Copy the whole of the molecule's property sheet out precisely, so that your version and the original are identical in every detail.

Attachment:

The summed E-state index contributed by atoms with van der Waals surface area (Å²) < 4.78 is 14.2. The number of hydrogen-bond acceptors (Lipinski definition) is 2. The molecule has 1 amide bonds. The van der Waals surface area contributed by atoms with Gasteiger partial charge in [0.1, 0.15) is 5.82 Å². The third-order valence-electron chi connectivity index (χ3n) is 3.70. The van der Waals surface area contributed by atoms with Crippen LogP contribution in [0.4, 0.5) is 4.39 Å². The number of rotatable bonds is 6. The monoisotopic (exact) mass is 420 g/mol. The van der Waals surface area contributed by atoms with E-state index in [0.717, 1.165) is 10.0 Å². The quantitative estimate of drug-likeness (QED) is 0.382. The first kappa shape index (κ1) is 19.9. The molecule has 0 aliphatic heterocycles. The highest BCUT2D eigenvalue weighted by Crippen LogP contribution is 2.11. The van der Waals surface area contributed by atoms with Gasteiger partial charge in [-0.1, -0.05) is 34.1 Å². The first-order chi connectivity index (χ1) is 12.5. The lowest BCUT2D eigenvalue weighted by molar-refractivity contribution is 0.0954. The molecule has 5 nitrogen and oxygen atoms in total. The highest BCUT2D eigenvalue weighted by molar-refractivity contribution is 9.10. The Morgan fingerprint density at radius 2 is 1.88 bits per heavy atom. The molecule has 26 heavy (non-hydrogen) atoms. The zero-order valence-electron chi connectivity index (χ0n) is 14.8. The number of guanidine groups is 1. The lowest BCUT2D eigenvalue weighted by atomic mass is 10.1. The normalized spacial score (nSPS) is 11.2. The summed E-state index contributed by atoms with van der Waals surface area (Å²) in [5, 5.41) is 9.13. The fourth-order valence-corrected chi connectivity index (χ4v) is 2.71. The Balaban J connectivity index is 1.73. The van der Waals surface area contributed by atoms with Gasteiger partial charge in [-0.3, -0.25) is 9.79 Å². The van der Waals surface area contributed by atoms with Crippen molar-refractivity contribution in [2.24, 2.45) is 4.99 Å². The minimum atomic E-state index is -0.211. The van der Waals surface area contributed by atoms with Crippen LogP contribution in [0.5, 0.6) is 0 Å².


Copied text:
The summed E-state index contributed by atoms with van der Waals surface area (Å²) < 4.78 is 14.2. The number of hydrogen-bond acceptors (Lipinski definition) is 2. The molecule has 1 amide bonds. The van der Waals surface area contributed by atoms with Gasteiger partial charge in [0.1, 0.15) is 5.82 Å². The third-order valence-electron chi connectivity index (χ3n) is 3.70. The van der Waals surface area contributed by atoms with Crippen LogP contribution in [0.4, 0.5) is 4.39 Å². The number of rotatable bonds is 6. The monoisotopic (exact) mass is 420 g/mol. The van der Waals surface area contributed by atoms with E-state index in [0.717, 1.165) is 10.0 Å². The quantitative estimate of drug-likeness (QED) is 0.382. The first kappa shape index (κ1) is 19.9. The molecule has 0 aliphatic heterocycles. The highest BCUT2D eigenvalue weighted by Crippen LogP contribution is 2.11. The van der Waals surface area contributed by atoms with Gasteiger partial charge in [-0.1, -0.05) is 34.1 Å². The first-order chi connectivity index (χ1) is 12.5. The lowest BCUT2D eigenvalue weighted by molar-refractivity contribution is 0.0954. The molecule has 5 nitrogen and oxygen atoms in total. The highest BCUT2D eigenvalue weighted by molar-refractivity contribution is 9.10. The Morgan fingerprint density at radius 2 is 1.88 bits per heavy atom. The molecule has 26 heavy (non-hydrogen) atoms. The zero-order valence-electron chi connectivity index (χ0n) is 14.8. The number of guanidine groups is 1. The lowest BCUT2D eigenvalue weighted by atomic mass is 10.1. The normalized spacial score (nSPS) is 11.2. The summed E-state index contributed by atoms with van der Waals surface area (Å²) in [5, 5.41) is 9.13. The fourth-order valence-corrected chi connectivity index (χ4v) is 2.71. The Balaban J connectivity index is 1.73. The van der Waals surface area contributed by atoms with Gasteiger partial charge in [-0.3, -0.25) is 9.79 Å². The van der Waals surface area contributed by atoms with Crippen molar-refractivity contribution in [2.24, 2.45) is 4.99 Å². The minimum atomic E-state index is -0.211. The van der Waals surface area contributed by atoms with Crippen LogP contribution in [0.5, 0.6) is 0 Å².